May 1st, 2017, BasicMed rolls out and for certain operations and certain pilots BasicMed promises a much more permissive and yet preventive oriented approach to medical approvals for pilots.

A concern is that one's physician may not issue BasicMed.

From AAFP's newsletter, where BasicMed was overviewed for Academy members (mostly Family Practice Physicians), I have extracted the following excerpts.

In an interview with AAFP News, Cowl stressed that physicians should understand FAA medical guidelines as they pertain to potential liability.

"There is the potential for liability to physicians, in part because the pilots most likely to use the alternative qualification pathway may be the very people who need the standard flight physical," said Cowl.


"At that altitude and type of airframe, these planes are sharing the airspace with paying commercial passengers. As physicians, we need to maximize the health of our patients and promote aviation safety," he said.

Simply put, "This comprehensive medical checklist is not a summer camp physical," said Cowl. Physicians should familiarize themselves with FAA guidelines, communicate with aviation medical examiners in their communities and understand the liability they take on when they put their medical license number on the FAA form.

Cowl acknowledged that some family physicians may already perform commercial truck and bus driver examinations that are similar in nature to pilot exams. For those physicians, a certain comfort level may already exist.

However, he added, "Physicians who do these exams need to be cognizant of the 'ask' -- and that is to perform a comprehensive exam and then sign an attestation statement that says, 'Based on my comprehensive exam, this person is safe to fly.'"

So I asked my non-pilot family practice doc whether he would be doing BasicMed exams. "Absolutely not. Truck drivers are one thing, but flying planes and the liability potential is too great for me to stomach."

I asked another FP doc, and she told me that she would avoid doing the exams, because as she understands them, they require a comprehensive physical that has higher complexity than other physicals she performs, and along with it there is an unknown liability potential, which is new to the risk market and she doesn't like being a guinea pig.

Then I talked with a former student of mine, who is an emergency medicine attending, and holds a Private Airplane-Instrument certificate. He has been tracking BasicMed, because it is relevant to him. He hauls his family around at vacation time in his Saratoga, and BasicMed meets his requirements. "Honestly, I will just see (my AME) and get a regular third class medical. I don't know anyone who wants to touch BasicMed if they are in private practice. If you get someone working for a hospital clinic, it might be different."

So my question is: Is there any preliminary data on the willingness of physicians to perform BasicMed exams, and in particular those who are not AMEs or pilots?

Addendum #1


An update article, after the start of BasicMed.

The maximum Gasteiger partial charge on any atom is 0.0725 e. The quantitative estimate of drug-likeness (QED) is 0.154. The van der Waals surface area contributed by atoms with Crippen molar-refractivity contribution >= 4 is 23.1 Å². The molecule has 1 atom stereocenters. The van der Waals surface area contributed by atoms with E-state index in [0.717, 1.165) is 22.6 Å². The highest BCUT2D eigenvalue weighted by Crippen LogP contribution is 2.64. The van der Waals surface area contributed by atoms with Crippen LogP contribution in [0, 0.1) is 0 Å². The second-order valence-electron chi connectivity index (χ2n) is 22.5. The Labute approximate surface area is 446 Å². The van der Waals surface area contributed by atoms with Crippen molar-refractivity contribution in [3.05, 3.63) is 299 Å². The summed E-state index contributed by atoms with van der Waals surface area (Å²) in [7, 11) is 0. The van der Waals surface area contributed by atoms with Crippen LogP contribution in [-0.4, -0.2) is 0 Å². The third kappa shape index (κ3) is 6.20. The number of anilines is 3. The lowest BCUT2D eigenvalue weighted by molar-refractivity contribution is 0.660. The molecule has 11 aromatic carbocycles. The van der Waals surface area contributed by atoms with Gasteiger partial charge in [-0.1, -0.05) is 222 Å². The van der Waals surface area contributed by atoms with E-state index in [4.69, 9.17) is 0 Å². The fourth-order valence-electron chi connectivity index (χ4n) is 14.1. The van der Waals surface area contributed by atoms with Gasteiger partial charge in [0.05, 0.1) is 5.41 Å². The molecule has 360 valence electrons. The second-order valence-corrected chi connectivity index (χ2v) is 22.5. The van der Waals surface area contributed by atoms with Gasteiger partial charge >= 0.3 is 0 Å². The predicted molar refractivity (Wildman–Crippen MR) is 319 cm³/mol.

• 2
    $\begingroup$ It's a good question, but considering that the checklist has only been available for a few days it's probably far too early to expect any actual data. If you skim a few forums you'll probably get the impression that there seem to be more doctors saying no than yes, but it could simply be that disappointed pilots just post more than satisfied ones. $\endgroup$
    – Pondlife
    Apr 28, 2017 at 1:54
  • 3
    $\begingroup$ I just got back from my annual physical and my doctor did the BasicMed exam as part of it and signed me off without a problem. It was a total non-issue. I'm on a Special Issuance for an eye condition so this is going to save me a lot of hassle. $\endgroup$
    – Ian
    Apr 28, 2017 at 16:15

3 Answers 3


I tried going to my GP for a BasicMed exam, and he refused for liability reasons. I called several AMEs, who told me they won’t do it either, but the last referred me to a non-AME who happens to be a pilot. He signed me off that day with no issues.

I would suggest using local pilot groups on social media to find out what doctors in your area are known to do it, rather than being a guinea pig. That would have saved me a few weeks of frustration.


I have Kaiser insurance and tried really hard to get them to conduct my physical, to no avail. I was thwarted by some degree by the fact that my regular physician is not seeing patients right now, but my suspicion is that she may not have done it either. However, I have also heard of Kaiser members who did convince their physicians, so apparently there is some wiggle room. I ended up going to a clinic that does the DOT exam after asking if they would also do basic med - the doc turned out to be a pilot himself. Saved just a few buck compared to an AME.

As to why some folks would do basic med rather than a third class, at a certain age the third class is only good for a couple of years, while the basic med exam is good for five. That's why I elected to go with Basic Med. (I read recently that BM won't allow flight outside of the US, including Mexico or Canada, so that's something to keep in mind if you fly in those areas...)


My normal PCP performed mine, no problem, just like I’ve have for racing exams and sports physicals. Only my experience but nothing in the wording gave her any pause


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